Monday, August 14, 2017

"Rockefeller and the Demise of Ibu Pertiwi" ‘When Indonesia and Australia Again Go to War’

"Rockefeller and the Demise of Ibu Pertiwi" ‘When Indonesia and Australia Again Go to War’

Author: Kerry B. Collison




RRP $24.95

Release Date 9th October 2017


Sid Harta Publishers Melbourne Australia

Distributed by Dennis Jones & Associates



In 1961 and one month following the disappearance of Michael C. Rockefeller off the southern coast of what was then known as Dutch Western New Guinea, Indonesia invaded, annexed and commenced the systematic slaughter of indigenous Papuans, to pave the way for a massive wave of transmigrated Javanese.


With the meteoric rise of the new powerhouses China and India, Indonesian-occupied West Papua’s wealth of oil, gas and minerals precipitates an international power-play for control over the vast, untapped natural resources.


Decades have passed since the twenty-three-year-old Rockefeller disappeared – long presumed dead, when sightings of the heir are widely reported.


Demands for West Papuan independence gains momentum and Australia is again drawn into military conflict with the Indonesian Motherland, “Ibu Pertiwi”.



The book can be ordered through any bookstore by mentioning Dennis Jones & Associates, Bayswater as the distributors.

Copies will also be available online and eBook platforms.



  1. Indonesia occupied what we now know as West Papua, the last Dutch East Indies’ possession following years of bloody confrontation and, finally, through a tacit agreement signed to appease the United States of America and the Commonwealth of Australia, in New York, in 1961.

    In 1962 the Soviets had struck a billion dollar arms deal with the world’s largest Moslem nation that galvanized the Americans into action. John F. Kennedy intervened, pressuring both the Dutch and Australians to desist from supporting West Papuan independence, offering the resource-rich prize to the Indonesians.

    On 1st May 1963 Indonesia became the new colonial power in West New Guinea. The elected West Papuan Council was disbanded, the official flags banned, as was singing of the West Papuan national anthem and the founding of any new political parties – this, in contradiction to the agreement signed in 1961 which provided for the indigenous people to be given the right of self-determination, and the option of independence.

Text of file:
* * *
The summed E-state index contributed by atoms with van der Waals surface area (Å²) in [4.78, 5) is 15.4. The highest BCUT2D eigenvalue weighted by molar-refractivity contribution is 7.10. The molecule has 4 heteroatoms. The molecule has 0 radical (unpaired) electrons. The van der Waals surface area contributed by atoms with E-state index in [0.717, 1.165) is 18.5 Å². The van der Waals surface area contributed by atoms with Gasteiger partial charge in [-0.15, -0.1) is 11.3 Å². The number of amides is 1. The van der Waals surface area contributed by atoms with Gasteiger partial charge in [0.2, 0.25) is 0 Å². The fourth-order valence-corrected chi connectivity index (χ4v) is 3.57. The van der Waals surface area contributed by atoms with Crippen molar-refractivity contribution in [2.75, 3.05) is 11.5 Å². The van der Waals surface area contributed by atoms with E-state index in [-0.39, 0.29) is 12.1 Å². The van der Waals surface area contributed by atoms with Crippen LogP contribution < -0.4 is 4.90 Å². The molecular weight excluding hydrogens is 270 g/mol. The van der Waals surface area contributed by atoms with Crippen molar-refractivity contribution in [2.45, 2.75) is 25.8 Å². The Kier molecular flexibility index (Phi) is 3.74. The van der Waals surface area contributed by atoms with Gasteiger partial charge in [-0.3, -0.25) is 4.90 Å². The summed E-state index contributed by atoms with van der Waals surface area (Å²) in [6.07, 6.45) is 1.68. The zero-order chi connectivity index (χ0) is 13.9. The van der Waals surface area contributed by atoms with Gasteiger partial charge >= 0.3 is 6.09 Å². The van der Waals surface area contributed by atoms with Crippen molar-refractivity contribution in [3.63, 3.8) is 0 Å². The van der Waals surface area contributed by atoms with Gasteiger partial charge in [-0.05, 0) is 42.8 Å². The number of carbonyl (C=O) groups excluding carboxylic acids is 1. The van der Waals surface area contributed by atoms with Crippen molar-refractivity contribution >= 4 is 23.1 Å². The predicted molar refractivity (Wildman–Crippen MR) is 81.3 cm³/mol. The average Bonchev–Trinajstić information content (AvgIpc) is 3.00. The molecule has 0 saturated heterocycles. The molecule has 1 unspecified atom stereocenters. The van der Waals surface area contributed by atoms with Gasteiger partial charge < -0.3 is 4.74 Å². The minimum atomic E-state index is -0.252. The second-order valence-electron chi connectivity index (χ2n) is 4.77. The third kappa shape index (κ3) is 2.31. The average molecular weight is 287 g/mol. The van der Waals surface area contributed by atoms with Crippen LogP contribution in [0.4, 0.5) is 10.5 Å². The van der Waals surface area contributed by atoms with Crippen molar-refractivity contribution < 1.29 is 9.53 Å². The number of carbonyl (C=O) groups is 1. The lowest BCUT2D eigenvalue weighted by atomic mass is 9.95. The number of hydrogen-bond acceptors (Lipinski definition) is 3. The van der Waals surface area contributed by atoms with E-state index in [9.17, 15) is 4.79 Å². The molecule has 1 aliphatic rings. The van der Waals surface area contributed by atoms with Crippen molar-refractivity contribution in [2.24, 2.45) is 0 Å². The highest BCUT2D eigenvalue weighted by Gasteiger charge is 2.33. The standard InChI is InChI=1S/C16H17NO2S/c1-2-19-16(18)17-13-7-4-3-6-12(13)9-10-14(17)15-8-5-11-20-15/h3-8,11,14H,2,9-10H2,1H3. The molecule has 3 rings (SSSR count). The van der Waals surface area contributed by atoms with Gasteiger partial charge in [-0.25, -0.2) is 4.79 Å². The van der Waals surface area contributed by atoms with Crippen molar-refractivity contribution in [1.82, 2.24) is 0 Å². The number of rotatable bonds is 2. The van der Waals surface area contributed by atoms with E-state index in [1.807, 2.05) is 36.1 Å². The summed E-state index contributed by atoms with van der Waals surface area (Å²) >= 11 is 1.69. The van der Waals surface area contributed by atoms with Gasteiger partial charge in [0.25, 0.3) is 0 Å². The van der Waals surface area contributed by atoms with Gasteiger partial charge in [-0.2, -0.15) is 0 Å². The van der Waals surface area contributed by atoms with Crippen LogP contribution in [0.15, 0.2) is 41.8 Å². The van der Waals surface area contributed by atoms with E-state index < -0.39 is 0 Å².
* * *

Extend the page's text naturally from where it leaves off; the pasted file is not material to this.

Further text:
In their role as so called ‘caretakers’, Indonesia’s Special Forces killed more than thirty thousand Papuans as part of the government’s successful efforts to influence the 1969 plebiscite.

    Although the United Nations claimed the referendum would be an ‘Act of Free Choice’, for the indigenous inhabitants who had been disenfranchised by the flawed United Nations’- sponsored plebiscite, the outcome could not have been more disastrous. One thousand and twenty-six tribal representatives were chosen to represent the voice of the entire West Papuan population; Intimidated by Jakarta’s killing machine - the result, inevitable.

    In 1969, supported by Australia and the United States, the former Dutch territory became Indonesia’s Twenty-sixth province.

    The historic and political parallels between East Timor and West Papua cannot be ignored.

    Jakarta’s bitter and brutal exit from Dili in the latter part of 1999, clearly wounded national pride, a contributing factor in the selection of targets by the Jemaah Islamiyah extremists, in the devastating Bali bombings in 2002.

    In Europe, there is growing support for the international community to revisit the flawed 1969 West New Guinea plebiscite. Some member nations of the European Community, including The Netherlands, have suggested that the United Nations might consider reviewing the implementation of the referendum with the purpose of determining whether the process was, in fact, democratic.

    And, more recently, driven by anti-Australian sentiment the groundswell has become evident amongst Western Pacific island states which, in concert with their African counterparts such as Zimbabwe, have become increasingly vociferous in their calls for such a U.N. resolution.

    And, surprisingly, the lead has now been taken up by Ireland.

    However, the situation is more than problematic for Australians.

    Should the United Nations support a call for a new plebiscite to be held in West Papua, such action would undoubtedly become the genesis of any future confrontation between Australia and Indonesia – fertile ground, indeed, for the growing number of militant religious groups (both Christian and Moslem) that fester throughout the great archipelago that is Indonesia, referred to lovingly as “Ibu Pertiwi”.

  2. Kerry’s titles at